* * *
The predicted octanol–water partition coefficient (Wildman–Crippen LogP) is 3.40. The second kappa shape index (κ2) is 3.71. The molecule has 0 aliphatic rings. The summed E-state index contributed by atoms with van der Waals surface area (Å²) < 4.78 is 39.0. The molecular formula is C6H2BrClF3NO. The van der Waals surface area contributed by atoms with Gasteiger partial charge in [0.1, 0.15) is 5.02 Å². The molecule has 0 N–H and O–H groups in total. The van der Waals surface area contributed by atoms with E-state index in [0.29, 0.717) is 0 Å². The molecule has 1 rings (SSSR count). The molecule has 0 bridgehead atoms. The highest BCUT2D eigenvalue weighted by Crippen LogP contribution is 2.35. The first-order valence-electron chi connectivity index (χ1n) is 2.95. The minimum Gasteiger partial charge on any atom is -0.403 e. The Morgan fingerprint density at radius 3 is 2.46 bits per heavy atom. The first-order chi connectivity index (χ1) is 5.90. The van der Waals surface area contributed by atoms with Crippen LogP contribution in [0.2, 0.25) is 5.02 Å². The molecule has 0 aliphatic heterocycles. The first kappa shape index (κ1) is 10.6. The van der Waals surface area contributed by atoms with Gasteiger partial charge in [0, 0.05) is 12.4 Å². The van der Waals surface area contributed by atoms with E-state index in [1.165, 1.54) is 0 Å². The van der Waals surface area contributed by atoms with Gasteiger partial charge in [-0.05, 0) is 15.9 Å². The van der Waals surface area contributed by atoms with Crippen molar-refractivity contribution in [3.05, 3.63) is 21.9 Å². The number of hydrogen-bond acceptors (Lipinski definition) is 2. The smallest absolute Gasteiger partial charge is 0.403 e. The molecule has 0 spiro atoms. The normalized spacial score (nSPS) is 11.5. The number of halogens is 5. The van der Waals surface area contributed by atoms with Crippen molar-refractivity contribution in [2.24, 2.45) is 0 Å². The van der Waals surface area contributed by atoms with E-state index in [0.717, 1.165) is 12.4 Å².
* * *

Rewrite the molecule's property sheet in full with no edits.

The predicted octanol–water partition coefficient (Wildman–Crippen LogP) is 3.40. The second kappa shape index (κ2) is 3.71. The molecule has 0 aliphatic rings. The summed E-state index contributed by atoms with van der Waals surface area (Å²) < 4.78 is 39.0. The molecular formula is C6H2BrClF3NO. The van der Waals surface area contributed by atoms with Gasteiger partial charge in [0.1, 0.15) is 5.02 Å². The molecule has 0 N–H and O–H groups in total. The van der Waals surface area contributed by atoms with E-state index in [0.29, 0.717) is 0 Å². The molecule has 1 rings (SSSR count). The molecule has 0 bridgehead atoms. The highest BCUT2D eigenvalue weighted by Crippen LogP contribution is 2.35. The first-order valence-electron chi connectivity index (χ1n) is 2.95. The minimum Gasteiger partial charge on any atom is -0.403 e. The Morgan fingerprint density at radius 3 is 2.46 bits per heavy atom. The first-order chi connectivity index (χ1) is 5.90. The van der Waals surface area contributed by atoms with Crippen LogP contribution in [0.2, 0.25) is 5.02 Å². The molecule has 0 aliphatic heterocycles. The first kappa shape index (κ1) is 10.6. The van der Waals surface area contributed by atoms with Gasteiger partial charge in [0, 0.05) is 12.4 Å². The van der Waals surface area contributed by atoms with E-state index in [1.165, 1.54) is 0 Å². The van der Waals surface area contributed by atoms with Gasteiger partial charge in [-0.05, 0) is 15.9 Å². The van der Waals surface area contributed by atoms with Crippen molar-refractivity contribution in [3.05, 3.63) is 21.9 Å². The number of hydrogen-bond acceptors (Lipinski definition) is 2. The smallest absolute Gasteiger partial charge is 0.403 e. The molecule has 0 spiro atoms. The normalized spacial score (nSPS) is 11.5. The number of halogens is 5. The van der Waals surface area contributed by atoms with Crippen molar-refractivity contribution in [2.24, 2.45) is 0 Å². The van der Waals surface area contributed by atoms with E-state index in [0.717, 1.165) is 12.4 Å².